graduation ceremony - batchelor .the graduation ceremony ... renae veronica bretherton stuart park

Download Graduation Ceremony - Batchelor .The graduation ceremony ... Renae Veronica Bretherton Stuart Park

Post on 01-Oct-2018

223 views

Category:

Documents

0 download

Embed Size (px)

TRANSCRIPT

  • GraduationCeremony

    Thursday 15th June | Batchelor Campus

    Artwork by Deidre Brown

  • Graduation FlagsA row of flags has been placed along the student procession path, between administration building Orange 1 and the Graduation Lawn. These flags are in the colours of the Aboriginal and Torres Strait Islander flags which include black, red, yellow, white, blue and green. The meanings associated with these colours are listed below.

    Aboriginal flagDesigned by Harold Thomas

    Black represents the Aboriginal people of Australia.

    Red is the ochre colour of the earth and a spiritual relation to the land.

    Yellow represents the sun, the giver of life and protector.

    http://aiatsis.gov.au/explore/culture-rights/topic/aboriginal-flag

    Torres Strait Islander flagDesigned by Bernard Namok

    The two green lines represent the mainlands of Australia and Papua New Guinea.

    The blue between these two continents is the blue of the Torres Strait Island waters.

    The black links represent the people of the Torres Strait.

    White represents peace.

    http://aiatsis.gov.au/explore/culture-rights/topic/torres-strait-islander-flag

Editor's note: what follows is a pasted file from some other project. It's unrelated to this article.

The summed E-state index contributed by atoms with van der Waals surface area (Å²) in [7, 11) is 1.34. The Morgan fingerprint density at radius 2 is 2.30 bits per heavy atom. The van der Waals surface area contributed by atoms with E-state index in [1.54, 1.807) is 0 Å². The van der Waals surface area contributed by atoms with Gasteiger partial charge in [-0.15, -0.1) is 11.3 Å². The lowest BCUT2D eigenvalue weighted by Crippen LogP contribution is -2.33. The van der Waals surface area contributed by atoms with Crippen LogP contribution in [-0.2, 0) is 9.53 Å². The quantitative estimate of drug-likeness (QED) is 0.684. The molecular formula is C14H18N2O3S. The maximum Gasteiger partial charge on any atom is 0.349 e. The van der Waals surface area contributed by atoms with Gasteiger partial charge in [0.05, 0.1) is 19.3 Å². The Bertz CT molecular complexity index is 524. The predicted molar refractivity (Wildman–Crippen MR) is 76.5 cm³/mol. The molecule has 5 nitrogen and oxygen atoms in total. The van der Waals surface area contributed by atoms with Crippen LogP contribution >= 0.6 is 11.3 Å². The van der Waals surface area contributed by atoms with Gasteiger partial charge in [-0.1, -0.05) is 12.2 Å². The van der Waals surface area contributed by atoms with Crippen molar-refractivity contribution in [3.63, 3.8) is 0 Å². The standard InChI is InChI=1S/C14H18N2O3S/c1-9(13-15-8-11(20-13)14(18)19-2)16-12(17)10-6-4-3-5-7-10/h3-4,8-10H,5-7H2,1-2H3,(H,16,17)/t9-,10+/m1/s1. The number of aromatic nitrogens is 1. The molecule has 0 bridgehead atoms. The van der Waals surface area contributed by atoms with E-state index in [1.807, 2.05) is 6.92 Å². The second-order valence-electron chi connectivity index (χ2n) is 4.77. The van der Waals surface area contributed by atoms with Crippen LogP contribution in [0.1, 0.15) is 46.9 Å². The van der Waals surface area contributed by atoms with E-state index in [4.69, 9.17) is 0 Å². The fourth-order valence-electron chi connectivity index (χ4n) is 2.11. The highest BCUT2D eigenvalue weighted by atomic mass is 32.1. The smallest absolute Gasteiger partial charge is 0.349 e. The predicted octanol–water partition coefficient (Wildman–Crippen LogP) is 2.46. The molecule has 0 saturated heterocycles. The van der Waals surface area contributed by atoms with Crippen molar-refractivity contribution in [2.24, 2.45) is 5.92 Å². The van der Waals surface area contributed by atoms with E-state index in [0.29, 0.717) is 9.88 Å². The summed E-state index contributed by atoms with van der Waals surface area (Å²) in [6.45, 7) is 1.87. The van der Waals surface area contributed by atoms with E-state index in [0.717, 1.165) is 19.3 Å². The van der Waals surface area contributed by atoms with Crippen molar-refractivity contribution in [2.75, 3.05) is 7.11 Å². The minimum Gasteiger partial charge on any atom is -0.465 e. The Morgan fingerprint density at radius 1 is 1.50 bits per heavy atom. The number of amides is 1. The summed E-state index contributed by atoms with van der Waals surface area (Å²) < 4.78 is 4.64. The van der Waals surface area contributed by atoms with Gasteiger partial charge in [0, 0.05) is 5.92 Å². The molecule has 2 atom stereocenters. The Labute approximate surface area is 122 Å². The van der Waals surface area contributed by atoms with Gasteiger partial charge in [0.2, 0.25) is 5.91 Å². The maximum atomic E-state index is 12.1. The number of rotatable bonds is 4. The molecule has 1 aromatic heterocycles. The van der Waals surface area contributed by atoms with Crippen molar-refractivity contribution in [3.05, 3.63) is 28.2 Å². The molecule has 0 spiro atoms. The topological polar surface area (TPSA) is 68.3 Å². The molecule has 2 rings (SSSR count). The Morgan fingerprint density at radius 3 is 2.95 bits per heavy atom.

Notice to readers/viewers:

    This publication contains the name(s) of recently deceased person(s) which is indicated with a symbol. It is at the readers discretion to continue or discontinue viewing this publication.

  • Order of proceedingsGraduation Ceremony Commencing 2.00pm

    Master of CeremoniesMs Naomi Anstess, Executive Director, Strategic and Shared Services

    Arrival of Academic and Graduand Processionwith Djilpin Arts dancers

    Welcome to CountryDr Sue Stanton, Kungarakan Traditional Owner and Elder: Executive Advisor Academic and Cultural Leadership

    Welcome by CEO and Introduction of the Graduating Class of 2017Professor Robert Somerville AM, FAIM

    Occasional speech by Chair of CouncilProfessor Mark Rose

    Conferral of AwardsFurther Education Mr Dave CurbyBatchelor Institute/CDU Partnership - Ms Wendy LudwigDivision of Higher Education and Research - Dr Jurg Bronnimann

    Presentation of Awards for Excellence and Achievement Department of Trade, Business and Innovation VET AwardKoori Mail AwardHarry Wilson Memorial AwardNBC Consultants Award

    Student ResponseMs Jenny Fraser, Doctor of Philosophy (Indigenous Knowledges), Brisbane

    Close of ceremony and departure of Academic Procession Light snacks will be served for all graduates and guests

  • 2

    The graduation ceremonyTraditionally, universities and other tertiary institutions hold graduation ceremonies to formally confer awards on students who have successfully completed a program of study.

    At Batchelor Institute, graduation ceremonies combine European traditions with the cultures of Aboriginal and Torres Strait Islander communities, graphically demonstrating the Both-ways philosophy of Batchelor Institute.

    Among the most obvious elements derived from the European tradition of academic graduation is the distinctive academic dress worn by graduating students and others entitled to do so because of their position within the Institute or their academic qualifications.